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How to spare the knife and increase your sales

Wall Street's "guru of downsizing" might have recanted and companies on both sides of the Atlantic may be talking about their new focus on growth, but many managers' first response to the arrival of serious competition or any other upset is still to reach for their knife and cut costs.

Knee-jerk as that reaction may be, neither it nor the equally popular streamlining of processes by re-engineering is necessarily the right answer. Indeed, Robert Cross, author of a book soon to be published in Britain*, argues that such approaches "address only one component of the profit picture".

The other side of the coin is increasing sales. And Mr Cross's method of achieving that is described in the title of his book Revenue Management, one of the first titles to come out under the Orion Business imprint on 17 May. As Mr Cross happily admits, the concept is not rocket science. "It's out there waiting for people to discover it. It's just heads-up entrepreneurship," he said.

Though they may not give it the same name, many organisations already use the idea. It is, for example, behind the electricity companies' policy of charging customers less to encourage them to use their washing machines at night when demand is reduced.

Mr Cross, whose book has created huge interest from all sorts of businesses since it was published in the United States in January, claims that the airlines are particularly adept at it. As the name of his company, Aeronomics Incorporated, suggests, his business began in this field, and he says that 12 years later the industry benefits by several hundred million dollars a year through the sophisticated application of the method.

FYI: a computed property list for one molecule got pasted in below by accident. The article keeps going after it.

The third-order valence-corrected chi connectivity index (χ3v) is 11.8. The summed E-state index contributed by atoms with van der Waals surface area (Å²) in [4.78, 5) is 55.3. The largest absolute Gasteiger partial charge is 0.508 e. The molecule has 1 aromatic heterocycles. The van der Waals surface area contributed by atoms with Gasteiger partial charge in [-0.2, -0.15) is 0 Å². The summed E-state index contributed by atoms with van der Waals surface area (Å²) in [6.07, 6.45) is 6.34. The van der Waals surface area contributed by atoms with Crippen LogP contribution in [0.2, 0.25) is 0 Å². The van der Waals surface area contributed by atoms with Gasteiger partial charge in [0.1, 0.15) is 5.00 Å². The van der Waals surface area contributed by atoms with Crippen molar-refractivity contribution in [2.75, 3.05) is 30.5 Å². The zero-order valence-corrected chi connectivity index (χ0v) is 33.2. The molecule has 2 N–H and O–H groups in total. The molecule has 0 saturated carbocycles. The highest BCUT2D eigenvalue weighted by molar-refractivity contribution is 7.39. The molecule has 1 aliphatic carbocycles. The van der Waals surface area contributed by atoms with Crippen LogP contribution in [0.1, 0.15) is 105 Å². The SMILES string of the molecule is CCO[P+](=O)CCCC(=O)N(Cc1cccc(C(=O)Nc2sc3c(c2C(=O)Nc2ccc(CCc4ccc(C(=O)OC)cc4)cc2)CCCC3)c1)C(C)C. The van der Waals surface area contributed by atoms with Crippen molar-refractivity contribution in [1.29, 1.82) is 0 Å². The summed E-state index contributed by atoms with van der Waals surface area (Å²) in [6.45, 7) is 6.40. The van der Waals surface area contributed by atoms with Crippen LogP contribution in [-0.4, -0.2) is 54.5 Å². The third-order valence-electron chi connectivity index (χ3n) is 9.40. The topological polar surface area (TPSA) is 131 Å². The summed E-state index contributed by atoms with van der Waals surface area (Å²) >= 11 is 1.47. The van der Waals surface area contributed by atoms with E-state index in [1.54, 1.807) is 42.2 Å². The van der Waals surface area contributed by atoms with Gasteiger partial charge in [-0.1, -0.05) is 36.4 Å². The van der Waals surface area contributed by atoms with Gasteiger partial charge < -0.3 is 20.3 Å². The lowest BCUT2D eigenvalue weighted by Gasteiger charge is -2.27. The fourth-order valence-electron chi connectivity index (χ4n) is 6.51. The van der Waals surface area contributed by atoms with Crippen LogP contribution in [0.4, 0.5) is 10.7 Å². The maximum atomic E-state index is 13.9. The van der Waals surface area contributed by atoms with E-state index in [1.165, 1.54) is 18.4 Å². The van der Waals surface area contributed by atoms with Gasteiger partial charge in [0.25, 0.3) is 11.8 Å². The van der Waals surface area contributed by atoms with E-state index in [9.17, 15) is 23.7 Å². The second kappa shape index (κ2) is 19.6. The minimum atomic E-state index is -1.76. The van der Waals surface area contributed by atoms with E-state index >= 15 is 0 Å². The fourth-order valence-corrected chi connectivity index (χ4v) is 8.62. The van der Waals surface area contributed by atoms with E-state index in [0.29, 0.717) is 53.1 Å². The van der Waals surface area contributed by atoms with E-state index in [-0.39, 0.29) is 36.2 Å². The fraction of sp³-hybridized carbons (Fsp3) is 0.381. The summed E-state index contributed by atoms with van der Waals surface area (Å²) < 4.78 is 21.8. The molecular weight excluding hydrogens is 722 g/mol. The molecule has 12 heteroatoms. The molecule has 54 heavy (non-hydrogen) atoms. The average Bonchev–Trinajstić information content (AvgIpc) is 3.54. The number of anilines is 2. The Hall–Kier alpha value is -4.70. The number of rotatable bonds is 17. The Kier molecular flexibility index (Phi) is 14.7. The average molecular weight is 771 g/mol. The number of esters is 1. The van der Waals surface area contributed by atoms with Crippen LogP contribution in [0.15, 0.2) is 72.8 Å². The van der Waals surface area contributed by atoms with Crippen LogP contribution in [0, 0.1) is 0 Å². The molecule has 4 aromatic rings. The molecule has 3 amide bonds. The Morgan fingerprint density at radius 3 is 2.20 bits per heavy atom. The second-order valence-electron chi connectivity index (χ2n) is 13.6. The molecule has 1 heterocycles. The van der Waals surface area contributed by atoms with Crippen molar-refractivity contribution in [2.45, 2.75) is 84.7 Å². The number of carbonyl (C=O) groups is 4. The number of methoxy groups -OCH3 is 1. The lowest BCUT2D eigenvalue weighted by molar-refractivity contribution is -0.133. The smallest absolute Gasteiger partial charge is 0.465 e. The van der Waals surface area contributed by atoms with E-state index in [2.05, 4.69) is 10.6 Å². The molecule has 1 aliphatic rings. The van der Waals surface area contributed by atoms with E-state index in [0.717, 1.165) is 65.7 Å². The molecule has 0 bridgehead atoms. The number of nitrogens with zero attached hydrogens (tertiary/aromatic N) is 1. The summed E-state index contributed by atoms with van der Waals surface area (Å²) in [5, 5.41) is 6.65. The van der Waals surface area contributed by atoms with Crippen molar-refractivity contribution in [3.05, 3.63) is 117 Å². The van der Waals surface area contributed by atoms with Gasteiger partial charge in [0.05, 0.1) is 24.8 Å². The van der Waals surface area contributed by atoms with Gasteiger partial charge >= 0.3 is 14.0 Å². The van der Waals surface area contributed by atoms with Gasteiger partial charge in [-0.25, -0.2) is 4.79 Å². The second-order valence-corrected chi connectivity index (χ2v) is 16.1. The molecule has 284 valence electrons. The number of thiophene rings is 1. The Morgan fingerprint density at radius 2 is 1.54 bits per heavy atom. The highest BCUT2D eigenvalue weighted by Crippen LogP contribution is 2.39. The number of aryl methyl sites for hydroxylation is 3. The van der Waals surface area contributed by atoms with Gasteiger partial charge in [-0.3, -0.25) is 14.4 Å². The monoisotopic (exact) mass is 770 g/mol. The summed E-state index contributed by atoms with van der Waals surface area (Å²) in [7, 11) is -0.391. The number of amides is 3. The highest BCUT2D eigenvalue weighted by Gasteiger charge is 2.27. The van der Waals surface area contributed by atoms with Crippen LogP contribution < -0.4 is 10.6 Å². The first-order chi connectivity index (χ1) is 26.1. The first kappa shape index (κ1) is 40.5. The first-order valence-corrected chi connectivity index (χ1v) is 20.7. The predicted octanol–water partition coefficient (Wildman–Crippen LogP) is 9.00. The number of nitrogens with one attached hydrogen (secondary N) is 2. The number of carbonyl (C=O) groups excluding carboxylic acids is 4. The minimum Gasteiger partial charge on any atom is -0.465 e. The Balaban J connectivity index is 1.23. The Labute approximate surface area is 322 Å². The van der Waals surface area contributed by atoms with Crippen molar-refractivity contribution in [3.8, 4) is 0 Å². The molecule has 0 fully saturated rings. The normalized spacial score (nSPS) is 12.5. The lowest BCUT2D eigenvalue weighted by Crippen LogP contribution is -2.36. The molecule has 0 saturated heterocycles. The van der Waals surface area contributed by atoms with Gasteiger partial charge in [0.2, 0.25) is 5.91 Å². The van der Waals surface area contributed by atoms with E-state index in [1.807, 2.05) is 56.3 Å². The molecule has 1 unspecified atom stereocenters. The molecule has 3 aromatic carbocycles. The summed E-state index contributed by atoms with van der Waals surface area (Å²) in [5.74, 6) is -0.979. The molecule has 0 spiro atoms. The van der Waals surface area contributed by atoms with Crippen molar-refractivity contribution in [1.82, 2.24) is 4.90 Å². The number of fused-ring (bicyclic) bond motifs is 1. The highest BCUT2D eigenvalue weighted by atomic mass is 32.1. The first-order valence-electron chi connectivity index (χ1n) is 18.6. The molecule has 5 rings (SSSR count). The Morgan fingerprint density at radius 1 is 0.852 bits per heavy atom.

"The key is to forecast demand," he said, pointing out that at Delta Airline, for example, there are 900,000 flights a year, and each has to be looked at a year ahead to predict what will be happening in terms of the competitive environment and other circumstances. The result is not just higher prices in the summer and at holiday periods, but several different fares on each flight.

But you do not have to run a large and sophisticated organisation to make use of revenue management. One of the examples in the book relates to the barber's shop that Mr Cross reputedly patronises. The business experienced a jump in total revenues, without an increase in costs, simply as a result of raising prices 20 per cent on Saturdays, when there was a queue in the waiting room, and dropping them 20 per cent on Tuesdays, when business was slow.

For retailers, the concept is all about understanding the notion that products have a value cycle. Shorts will be much more valuable to most Northern Hemisphere consumers in May than in November. But without that there are levels of value and the key to discounting goods is to come down in incremental steps.

Mr Cross insists this "antidote to downsizing" is applicable to any kind of business. But the key is to tell the customer or client what is going on. People don't necessarily want the cheapest price, they want options, he says.

* Revenue Management by Robert Cross, published by Orion Business (pounds 12.99)